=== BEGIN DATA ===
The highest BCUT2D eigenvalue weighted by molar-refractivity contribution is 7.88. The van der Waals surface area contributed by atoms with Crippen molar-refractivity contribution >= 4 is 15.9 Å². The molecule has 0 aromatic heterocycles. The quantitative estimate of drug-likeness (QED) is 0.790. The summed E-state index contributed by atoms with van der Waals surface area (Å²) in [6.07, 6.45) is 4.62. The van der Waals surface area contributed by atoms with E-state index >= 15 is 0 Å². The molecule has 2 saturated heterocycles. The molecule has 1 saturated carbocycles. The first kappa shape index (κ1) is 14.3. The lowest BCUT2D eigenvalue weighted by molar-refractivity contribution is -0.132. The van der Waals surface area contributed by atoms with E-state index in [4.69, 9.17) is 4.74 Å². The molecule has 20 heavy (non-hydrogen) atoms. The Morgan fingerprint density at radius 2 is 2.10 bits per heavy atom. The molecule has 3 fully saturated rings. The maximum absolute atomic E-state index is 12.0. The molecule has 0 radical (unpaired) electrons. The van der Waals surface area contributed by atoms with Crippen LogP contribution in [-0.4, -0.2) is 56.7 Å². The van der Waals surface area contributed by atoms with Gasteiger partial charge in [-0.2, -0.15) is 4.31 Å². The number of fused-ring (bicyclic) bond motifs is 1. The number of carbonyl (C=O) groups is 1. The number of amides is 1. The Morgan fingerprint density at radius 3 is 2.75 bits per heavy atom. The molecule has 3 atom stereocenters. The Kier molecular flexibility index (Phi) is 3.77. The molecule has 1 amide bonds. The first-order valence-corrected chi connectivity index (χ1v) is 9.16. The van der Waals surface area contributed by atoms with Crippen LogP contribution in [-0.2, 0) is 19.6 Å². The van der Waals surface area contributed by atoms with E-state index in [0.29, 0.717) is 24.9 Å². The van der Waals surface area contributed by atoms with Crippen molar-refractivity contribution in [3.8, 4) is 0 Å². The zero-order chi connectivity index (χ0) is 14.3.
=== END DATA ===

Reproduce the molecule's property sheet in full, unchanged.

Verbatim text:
The highest BCUT2D eigenvalue weighted by molar-refractivity contribution is 7.88. The van der Waals surface area contributed by atoms with Crippen molar-refractivity contribution >= 4 is 15.9 Å². The molecule has 0 aromatic heterocycles. The quantitative estimate of drug-likeness (QED) is 0.790. The summed E-state index contributed by atoms with van der Waals surface area (Å²) in [6.07, 6.45) is 4.62. The van der Waals surface area contributed by atoms with E-state index >= 15 is 0 Å². The molecule has 2 saturated heterocycles. The molecule has 1 saturated carbocycles. The first kappa shape index (κ1) is 14.3. The lowest BCUT2D eigenvalue weighted by molar-refractivity contribution is -0.132. The van der Waals surface area contributed by atoms with E-state index in [4.69, 9.17) is 4.74 Å². The molecule has 20 heavy (non-hydrogen) atoms. The Morgan fingerprint density at radius 2 is 2.10 bits per heavy atom. The molecule has 3 fully saturated rings. The maximum absolute atomic E-state index is 12.0. The molecule has 0 radical (unpaired) electrons. The van der Waals surface area contributed by atoms with Crippen LogP contribution in [-0.4, -0.2) is 56.7 Å². The van der Waals surface area contributed by atoms with Gasteiger partial charge in [-0.2, -0.15) is 4.31 Å². The number of fused-ring (bicyclic) bond motifs is 1. The number of carbonyl (C=O) groups is 1. The number of amides is 1. The Morgan fingerprint density at radius 3 is 2.75 bits per heavy atom. The molecule has 3 atom stereocenters. The Kier molecular flexibility index (Phi) is 3.77. The molecule has 1 amide bonds. The first-order valence-corrected chi connectivity index (χ1v) is 9.16. The van der Waals surface area contributed by atoms with Crippen LogP contribution in [-0.2, 0) is 19.6 Å². The van der Waals surface area contributed by atoms with E-state index in [0.29, 0.717) is 24.9 Å². The van der Waals surface area contributed by atoms with Crippen molar-refractivity contribution in [3.8, 4) is 0 Å². The zero-order chi connectivity index (χ0) is 14.3.